All circuit breakers have common features in their operation, although details vary substantially depending on the voltage class, current rating and type of the circuit breaker. However, to make things easy, we are going to cover the small, self contained, lower voltage and amperage breakers the public uses. There are very high current and voltage circuit breakers that are intricate to say the least. These includ solenoids, batteries, motors, and so on, but we will not cover these as you should have an electricians training. To the public these are dangerouse items. Current and Voltage at these levels can be very dangerous.
Again, a circuit breaker detects a fault condition or higher amperage than it's rating. To detect a fault, a bi-metallic strip between the contacts heats up, literally bending as it changes temperature. Once it bends far enough, a fault is detected, and the contacts physically swing open as the power goes off. Most circuit breakers use mechanically-stored energy, by way of spring(s) or compressed air to help trip the breaker. The energy is provided by the user as the breaker is "SET" to the "ON" position with force.
How does the bi-metallic strip work?
A bimetallic strip is used to convert a temperature change into mechanical displacement. The image to the right shows a bi-metallic strip from a thermometer. Notice how far it moves with a little heat from the lighter. The bi-metallic strip consists of two strips of different metals which expand at different rates as they are heated. The strips are joined together throughout their length either riveting, brazing or welding. The different expansion rates of the two metals force the flat strip to bend one way if heated, and in the opposite direction if cooled below its normal temperature. Typically steel and copper are used for a bi-metallic strip. In some more corrosive conditions, brass is used in lieu of copper.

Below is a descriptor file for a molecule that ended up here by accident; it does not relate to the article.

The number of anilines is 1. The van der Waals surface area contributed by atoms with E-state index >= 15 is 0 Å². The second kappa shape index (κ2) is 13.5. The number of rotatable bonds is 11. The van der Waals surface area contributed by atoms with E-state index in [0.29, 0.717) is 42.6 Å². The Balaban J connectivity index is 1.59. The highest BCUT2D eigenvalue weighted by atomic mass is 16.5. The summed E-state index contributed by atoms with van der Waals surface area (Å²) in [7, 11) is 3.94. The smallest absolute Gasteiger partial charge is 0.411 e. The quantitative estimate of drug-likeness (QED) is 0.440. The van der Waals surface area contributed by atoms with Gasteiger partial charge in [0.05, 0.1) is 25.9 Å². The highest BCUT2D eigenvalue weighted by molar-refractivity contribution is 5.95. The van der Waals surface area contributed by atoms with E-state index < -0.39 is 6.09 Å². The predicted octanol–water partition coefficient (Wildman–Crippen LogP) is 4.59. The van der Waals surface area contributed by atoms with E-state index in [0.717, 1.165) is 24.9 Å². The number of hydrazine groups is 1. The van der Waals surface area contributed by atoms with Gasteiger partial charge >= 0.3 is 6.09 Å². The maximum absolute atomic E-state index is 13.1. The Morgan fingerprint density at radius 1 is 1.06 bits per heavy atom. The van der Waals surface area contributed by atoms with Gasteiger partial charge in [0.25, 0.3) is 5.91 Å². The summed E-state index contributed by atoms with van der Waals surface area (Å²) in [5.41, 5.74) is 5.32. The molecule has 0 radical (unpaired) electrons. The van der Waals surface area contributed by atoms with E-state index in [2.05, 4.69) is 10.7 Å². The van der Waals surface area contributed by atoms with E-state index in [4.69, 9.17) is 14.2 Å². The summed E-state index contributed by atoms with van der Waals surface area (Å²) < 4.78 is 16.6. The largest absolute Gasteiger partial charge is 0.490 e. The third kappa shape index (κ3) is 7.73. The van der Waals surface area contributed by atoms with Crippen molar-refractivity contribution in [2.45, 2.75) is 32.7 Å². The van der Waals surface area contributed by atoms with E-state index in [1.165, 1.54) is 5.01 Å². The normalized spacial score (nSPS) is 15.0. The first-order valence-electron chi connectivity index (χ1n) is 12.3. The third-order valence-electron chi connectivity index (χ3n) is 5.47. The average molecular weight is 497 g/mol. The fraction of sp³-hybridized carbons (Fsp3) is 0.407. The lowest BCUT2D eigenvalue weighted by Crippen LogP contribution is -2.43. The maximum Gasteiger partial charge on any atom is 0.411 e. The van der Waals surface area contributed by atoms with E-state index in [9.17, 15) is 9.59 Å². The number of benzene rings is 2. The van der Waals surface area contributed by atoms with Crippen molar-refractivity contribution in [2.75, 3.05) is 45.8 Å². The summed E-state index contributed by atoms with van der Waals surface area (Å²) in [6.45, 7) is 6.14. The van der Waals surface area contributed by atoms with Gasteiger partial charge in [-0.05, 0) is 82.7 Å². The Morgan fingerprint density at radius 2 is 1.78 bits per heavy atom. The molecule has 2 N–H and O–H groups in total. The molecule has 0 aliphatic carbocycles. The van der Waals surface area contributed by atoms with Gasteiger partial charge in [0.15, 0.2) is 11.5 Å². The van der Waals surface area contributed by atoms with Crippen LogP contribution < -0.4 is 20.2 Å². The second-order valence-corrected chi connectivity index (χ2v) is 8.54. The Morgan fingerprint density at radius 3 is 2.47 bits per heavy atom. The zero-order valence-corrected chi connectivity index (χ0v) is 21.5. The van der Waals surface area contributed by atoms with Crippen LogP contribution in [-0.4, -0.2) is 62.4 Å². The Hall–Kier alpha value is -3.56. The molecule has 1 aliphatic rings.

The circuit breaker contacts on either side of the bi-metallic strip connect the strip to the circuit surrounding. These contacts are much more robust than the stip itself as they carry the load current without excessive heating. Additionally, the contacts must be sizeable enough to dissipate the the heat of the arc produced when interrupting the circuit. Each time a breaker "Breaks," a small electrical arc scars both the bi-metallic strip and the contactor on the side of the interruption. Service life of the contacts is limited by the erosion due to this interrupting arc. Miniature and molded case circuit breakers are discarded and replaced as they are cheap, and this is a very safe way of doing things.
There is an electical arc generated?
YES, When current is interrupted in a circuit, an arc is generated as the circuit opens. Similar to removing a wire from a battery, you can literally see the electrical arc, and the light that is generated from the heat. This arc, and associated heat, is contained, cooled, and dissipated in a controlled way inside the breaker. However, this arresting of the arc cannot be done indefinitely. The gap between the contacts can withstand only so many of these scarrings from interruption. To elongate the lifespan of many breakers, this arc arrest is the focus of much scrutiny. Each manufacturer has their own way of reducing the wear and tear of the arc, elongating the service life of their breakers. Different circuit breakers use vacuum, air, insulating gas, or oil as the medium in which the arc forms.